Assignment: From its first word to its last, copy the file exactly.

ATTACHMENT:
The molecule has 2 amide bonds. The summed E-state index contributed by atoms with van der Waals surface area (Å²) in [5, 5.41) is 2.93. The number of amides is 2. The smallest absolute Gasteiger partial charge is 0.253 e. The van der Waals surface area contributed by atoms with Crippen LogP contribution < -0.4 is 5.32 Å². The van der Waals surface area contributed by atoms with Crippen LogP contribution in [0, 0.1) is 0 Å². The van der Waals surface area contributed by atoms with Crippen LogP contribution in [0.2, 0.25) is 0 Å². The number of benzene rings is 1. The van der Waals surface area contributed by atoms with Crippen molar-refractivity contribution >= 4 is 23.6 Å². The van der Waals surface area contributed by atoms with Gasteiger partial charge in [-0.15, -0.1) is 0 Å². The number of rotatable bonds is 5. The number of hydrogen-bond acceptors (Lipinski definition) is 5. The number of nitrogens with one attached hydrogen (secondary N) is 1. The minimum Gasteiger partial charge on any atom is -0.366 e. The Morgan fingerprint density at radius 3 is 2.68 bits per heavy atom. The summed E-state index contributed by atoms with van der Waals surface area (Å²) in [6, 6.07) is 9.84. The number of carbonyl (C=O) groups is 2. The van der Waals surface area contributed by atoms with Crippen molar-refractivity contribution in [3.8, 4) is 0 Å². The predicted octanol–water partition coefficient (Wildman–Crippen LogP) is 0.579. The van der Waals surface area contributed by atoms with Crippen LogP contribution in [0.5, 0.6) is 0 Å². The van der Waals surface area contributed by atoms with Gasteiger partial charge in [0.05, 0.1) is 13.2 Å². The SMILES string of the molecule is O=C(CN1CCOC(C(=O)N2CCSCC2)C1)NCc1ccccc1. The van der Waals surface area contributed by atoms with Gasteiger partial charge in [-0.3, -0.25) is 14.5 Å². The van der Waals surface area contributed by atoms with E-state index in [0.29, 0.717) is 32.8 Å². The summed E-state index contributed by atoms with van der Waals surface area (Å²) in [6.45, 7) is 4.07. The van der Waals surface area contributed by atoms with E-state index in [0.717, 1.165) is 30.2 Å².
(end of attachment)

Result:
The molecule has 2 amide bonds. The summed E-state index contributed by atoms with van der Waals surface area (Å²) in [5, 5.41) is 2.93. The number of amides is 2. The smallest absolute Gasteiger partial charge is 0.253 e. The van der Waals surface area contributed by atoms with Crippen LogP contribution < -0.4 is 5.32 Å². The van der Waals surface area contributed by atoms with Crippen LogP contribution in [0, 0.1) is 0 Å². The van der Waals surface area contributed by atoms with Crippen LogP contribution in [0.2, 0.25) is 0 Å². The number of benzene rings is 1. The van der Waals surface area contributed by atoms with Crippen molar-refractivity contribution >= 4 is 23.6 Å². The van der Waals surface area contributed by atoms with Gasteiger partial charge in [-0.15, -0.1) is 0 Å². The number of rotatable bonds is 5. The number of hydrogen-bond acceptors (Lipinski definition) is 5. The number of nitrogens with one attached hydrogen (secondary N) is 1. The minimum Gasteiger partial charge on any atom is -0.366 e. The Morgan fingerprint density at radius 3 is 2.68 bits per heavy atom. The summed E-state index contributed by atoms with van der Waals surface area (Å²) in [6, 6.07) is 9.84. The number of carbonyl (C=O) groups is 2. The van der Waals surface area contributed by atoms with Crippen molar-refractivity contribution in [3.8, 4) is 0 Å². The predicted octanol–water partition coefficient (Wildman–Crippen LogP) is 0.579. The van der Waals surface area contributed by atoms with Crippen LogP contribution in [0.5, 0.6) is 0 Å². The van der Waals surface area contributed by atoms with Gasteiger partial charge in [0.05, 0.1) is 13.2 Å². The SMILES string of the molecule is O=C(CN1CCOC(C(=O)N2CCSCC2)C1)NCc1ccccc1. The van der Waals surface area contributed by atoms with Gasteiger partial charge in [-0.3, -0.25) is 14.5 Å². The van der Waals surface area contributed by atoms with E-state index in [0.29, 0.717) is 32.8 Å². The summed E-state index contributed by atoms with van der Waals surface area (Å²) in [6.45, 7) is 4.07. The van der Waals surface area contributed by atoms with E-state index in [0.717, 1.165) is 30.2 Å².